The study indicated that these limitations unfairly ignore many crimes and their consequences, and recommended that the Compensation Act should cover offences related to consumer protection or environmental issues which involve physical injury or damage to property. The study also suggests the inclusion of offences which cause extensive danger to individuals or groups (articles 224 and 238) or property (articles 336, 339 and 340), and loss of freedom and reputation (articles 309, 310 and 317-320).
Meanwhile, victims of miscarriage of justice can request for compensation only when the prosecutor also acts as a plaintiff in the case. Since the prosecutor is a state official, the state has to take responsibility for his or her mistakes. If the alleged crime victims filed the suit against the defendant themselves, the defendant may not make a claim for any remedies or compensation even if they are declared not guilty. However, in many cases the prosecutor is a co-plaintiff. Under such circumstances, there is a question as to whether the victims of miscarriage of justice can request for any compensation.
Another condition under which victims of miscarriage of justice who are ultimately acquitted can sue for remedy is that they must have been detained during the court trial, since this constitutes a loss of individual freedom.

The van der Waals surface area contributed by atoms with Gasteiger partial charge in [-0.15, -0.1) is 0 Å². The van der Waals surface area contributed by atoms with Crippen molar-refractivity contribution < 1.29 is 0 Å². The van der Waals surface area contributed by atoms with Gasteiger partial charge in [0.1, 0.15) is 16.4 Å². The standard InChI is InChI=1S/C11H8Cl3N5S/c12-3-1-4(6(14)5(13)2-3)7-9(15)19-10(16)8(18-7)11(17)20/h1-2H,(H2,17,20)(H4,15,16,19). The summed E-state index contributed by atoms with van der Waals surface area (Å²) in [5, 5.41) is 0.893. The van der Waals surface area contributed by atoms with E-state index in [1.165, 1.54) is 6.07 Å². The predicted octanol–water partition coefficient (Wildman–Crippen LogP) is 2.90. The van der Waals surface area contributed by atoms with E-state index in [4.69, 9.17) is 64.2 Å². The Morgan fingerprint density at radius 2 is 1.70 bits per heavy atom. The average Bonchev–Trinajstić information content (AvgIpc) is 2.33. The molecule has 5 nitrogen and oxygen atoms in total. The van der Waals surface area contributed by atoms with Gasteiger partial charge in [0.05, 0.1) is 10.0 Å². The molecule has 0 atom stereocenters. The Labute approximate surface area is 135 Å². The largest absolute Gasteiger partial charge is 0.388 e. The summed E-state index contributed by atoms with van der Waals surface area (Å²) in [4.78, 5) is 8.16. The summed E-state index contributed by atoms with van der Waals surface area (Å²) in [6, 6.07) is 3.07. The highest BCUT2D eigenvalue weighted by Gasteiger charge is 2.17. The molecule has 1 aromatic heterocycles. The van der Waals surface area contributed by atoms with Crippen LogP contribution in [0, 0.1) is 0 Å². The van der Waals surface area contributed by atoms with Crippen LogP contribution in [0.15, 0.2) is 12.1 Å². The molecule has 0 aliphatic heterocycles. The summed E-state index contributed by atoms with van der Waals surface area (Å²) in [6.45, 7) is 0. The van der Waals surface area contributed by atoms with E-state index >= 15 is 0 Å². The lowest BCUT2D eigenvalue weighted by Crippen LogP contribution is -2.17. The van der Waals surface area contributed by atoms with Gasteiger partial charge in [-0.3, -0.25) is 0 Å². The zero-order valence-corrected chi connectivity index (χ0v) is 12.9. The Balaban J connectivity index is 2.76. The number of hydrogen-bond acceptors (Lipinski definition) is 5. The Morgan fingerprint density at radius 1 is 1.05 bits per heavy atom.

Human rights advocates feel that victims of miscarriage of justice should be entitled to compensation even if they are released on bail during trial. The reasons given are that accusations and court cases tarnish a person’s reputation and dignity. Even if an individual is not detained, it is doubtful that they can lead a normal life, and therefore they should be compensated.
As well, even if the defendant later makes bail, he or she is normally detained for a period of time during police interrogations. It is argued that extending compensation to cover those who can make bail will make the police become more careful about putting any suspect behind bars for any length of time.
Another requirement for compensation for victims of miscarriage of justice is that either 1) the prosecutor must have decided to withdraw the case during the trial, for example because of the availability of new evidence, or 2) the defendant is acquitted by a verdict of the Supreme Court, which will bar a retrial of the accused for the same offence.
However, the situation is apparently more complicated when the court rules that there is insufficient evidence for conviction.
The Appeals Court once ruled that the state will not pay any compensation to those acquitted while there remains doubt over whether they committed wrongdoing because of insufficient evidence for a conviction. The same is true in the case of the expiration of prescriptive periods for filing a criminal suit.
Consequently, in many cases, the victims of miscarriage of justice are denied compensation from the state.
Separate the victims As noted, at the present time both crime victims and victims of the miscarriage of justice are under the same Compensation Act ( 2001). Both groups must also adhere to the same process in seeking compensation.